Glenwood Springs, CO

Glenwood Canyon repairs nearly complete after devastating 2021 mudslides

Claire Cleveland
Glenwood Canyon after the 2021 mudslides.Colorado Department of Transportation

By Claire Cleveland / NewsBreak

(Glenwood Springs, CO.) Glenwood Canyon is on its way to full recovery after the 2021 mudslides. The Colorado Department of Transportation and its contractor partners have nearly completed debris removal from the Colorado River.

According to the Department, the work is part of several efforts to prepare I70 for spring runoff and summer debris flows. Soon, CDOT crews will continue rockfall removal in the canyon and repair rockfall fencing.

“CDOT has made tremendous progress in recovery from the 2021 mudflows,” said CDOT Executive Director Shoshana Lew. “From fixing the road in record time to removing material from the river, as well as rockfall work and other mitigation, it’s been a team effort."

In 2020, the Grizzly Creek Fire burned across Glenwood Canyon, creating a burn scar that was prone to mudslides. Climate change is increasing the risk of both extreme wildfires and subsequent rainfall.

Last year, slides plagued Glenwood Canyon. One slide trapped more than 100 motorists in the canyon. The damage disrupted travel for weeks forcing semi-trailers and seasonal travelers to detour through smaller towns.

Colorado issued a disaster declaration directing funds toward repairs in the canyon that are still ongoing.

“The importance of partnerships in emergency operations cannot be understated,” said Kevin Klein, director of the Colorado Division of Homeland Security and Emergency Management. “The response to the 2021 mudflows and rockslides demonstrated the value of our partnerships. Exercises help strengthen these relationships making us better prepared for future incidents.”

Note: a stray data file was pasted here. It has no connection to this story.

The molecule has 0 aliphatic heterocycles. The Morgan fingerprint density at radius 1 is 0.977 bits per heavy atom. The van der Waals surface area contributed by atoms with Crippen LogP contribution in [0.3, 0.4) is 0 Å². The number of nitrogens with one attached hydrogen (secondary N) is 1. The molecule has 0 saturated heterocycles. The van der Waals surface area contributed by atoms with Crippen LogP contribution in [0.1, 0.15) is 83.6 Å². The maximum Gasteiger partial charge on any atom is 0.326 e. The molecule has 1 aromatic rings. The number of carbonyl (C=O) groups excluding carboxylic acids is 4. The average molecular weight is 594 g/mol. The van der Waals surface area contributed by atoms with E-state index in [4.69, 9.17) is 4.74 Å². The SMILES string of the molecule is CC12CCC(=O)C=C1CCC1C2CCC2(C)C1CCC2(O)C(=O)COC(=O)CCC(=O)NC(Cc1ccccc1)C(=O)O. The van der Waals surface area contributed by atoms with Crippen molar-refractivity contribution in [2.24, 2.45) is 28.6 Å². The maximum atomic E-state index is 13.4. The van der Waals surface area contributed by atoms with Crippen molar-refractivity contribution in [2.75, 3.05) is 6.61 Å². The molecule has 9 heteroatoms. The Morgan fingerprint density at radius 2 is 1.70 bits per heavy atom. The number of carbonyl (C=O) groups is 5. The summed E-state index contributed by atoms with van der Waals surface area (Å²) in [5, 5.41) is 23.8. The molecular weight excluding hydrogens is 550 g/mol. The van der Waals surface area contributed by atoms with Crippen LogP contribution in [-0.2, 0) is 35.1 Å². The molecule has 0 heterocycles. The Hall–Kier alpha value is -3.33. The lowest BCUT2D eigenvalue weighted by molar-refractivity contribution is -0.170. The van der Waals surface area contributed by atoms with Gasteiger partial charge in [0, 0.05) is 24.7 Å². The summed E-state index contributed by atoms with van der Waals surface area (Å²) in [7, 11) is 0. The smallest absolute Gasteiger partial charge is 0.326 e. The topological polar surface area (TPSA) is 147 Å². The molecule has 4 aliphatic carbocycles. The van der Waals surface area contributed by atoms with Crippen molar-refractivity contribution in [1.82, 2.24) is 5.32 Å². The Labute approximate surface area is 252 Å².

Be prepared

This year, Interstate 70 will keep safety protocols in place for spring, summer, and fall. The Department advises travelers who want to use rest areas or recreation paths to pay close attention to weather forecasts. If there’s rain in the forecast, be prepared for the canyon to close.

Alternate routes

CDOT asks motorists to be familiar with the recommended alternate routes. Travelers should also have an emergency kit in their car with water, snacks, a flashlight and a blanket. Weather conditions in the canyon can change quickly.

If a safety closure of I-70 in Glenwood Canyon is expected to last longer than two hours, CDOT recommends a northern alternate route using Colorado 9, U.S. 40 and Colorado 13. Motorists should anticipate delays on the alternate route due to additional detour traffic and possible construction or maintenance projects.

WESTBOUND I-70: Motorists coming from the Denver metro area or Interstate 25 can travel westbound on I-70 to Silverthorne, then turn north onto CO 9. In Kremmling, travelers should turn onto westbound U.S. 40 towards Steamboat Springs. After reaching Craig, motorists can return south via CO 13 towards Rifle. Access to I-70 westbound is at Rifle.

EASTBOUND I-70: Motorists traveling eastbound from Utah or Grand Junction can reach the Denver Metro area by traveling the route above in reverse. CO 13 north to US 40 east to CO 9 south.

CDOT strongly discourages travelers from using highways south of I-70 as an alternate route, due to extensive construction closures on U.S. 50. CDOT also asks that motorists not use Cottonwood Pass Road (in Eagle/Garfield counties), Hagerman Pass, Eagle/Thomasville Road or other county or forest service roads in Eagle, Garfield and Pitkin counties as a detour. These roads are not built for heavy traffic or oversize commercial vehicles. Many of these four-wheel-drive roads also do not have cell phone coverage.

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Claire Cleveland is a Denver-based freelance writer with a background in health and science reporting. She's covered the pandemic extensively and local news in Colorado. Previously, Claire was a reporter and producer for Colorado Public Radio.

Denver, CO

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